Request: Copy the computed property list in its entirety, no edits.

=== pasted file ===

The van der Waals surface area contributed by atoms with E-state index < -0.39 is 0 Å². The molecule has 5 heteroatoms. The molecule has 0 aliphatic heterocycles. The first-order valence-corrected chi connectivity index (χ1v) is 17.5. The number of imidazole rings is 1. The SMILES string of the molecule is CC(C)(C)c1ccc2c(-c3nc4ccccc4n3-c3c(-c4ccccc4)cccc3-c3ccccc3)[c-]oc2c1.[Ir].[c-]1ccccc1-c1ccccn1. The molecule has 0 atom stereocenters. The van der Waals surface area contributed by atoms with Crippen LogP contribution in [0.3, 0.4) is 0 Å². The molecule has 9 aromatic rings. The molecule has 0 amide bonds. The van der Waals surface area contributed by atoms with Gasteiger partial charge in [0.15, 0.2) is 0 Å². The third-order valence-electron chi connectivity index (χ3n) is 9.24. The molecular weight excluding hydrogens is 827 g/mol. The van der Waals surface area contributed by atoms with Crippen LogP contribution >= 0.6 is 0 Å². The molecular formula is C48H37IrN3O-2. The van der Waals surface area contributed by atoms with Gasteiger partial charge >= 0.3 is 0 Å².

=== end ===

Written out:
The van der Waals surface area contributed by atoms with E-state index < -0.39 is 0 Å². The molecule has 5 heteroatoms. The molecule has 0 aliphatic heterocycles. The first-order valence-corrected chi connectivity index (χ1v) is 17.5. The number of imidazole rings is 1. The SMILES string of the molecule is CC(C)(C)c1ccc2c(-c3nc4ccccc4n3-c3c(-c4ccccc4)cccc3-c3ccccc3)[c-]oc2c1.[Ir].[c-]1ccccc1-c1ccccn1. The molecule has 0 atom stereocenters. The van der Waals surface area contributed by atoms with Crippen LogP contribution in [0.3, 0.4) is 0 Å². The molecule has 9 aromatic rings. The molecule has 0 amide bonds. The van der Waals surface area contributed by atoms with Gasteiger partial charge in [0.15, 0.2) is 0 Å². The third-order valence-electron chi connectivity index (χ3n) is 9.24. The molecular weight excluding hydrogens is 827 g/mol. The van der Waals surface area contributed by atoms with Crippen LogP contribution >= 0.6 is 0 Å². The molecular formula is C48H37IrN3O-2. The van der Waals surface area contributed by atoms with Gasteiger partial charge >= 0.3 is 0 Å².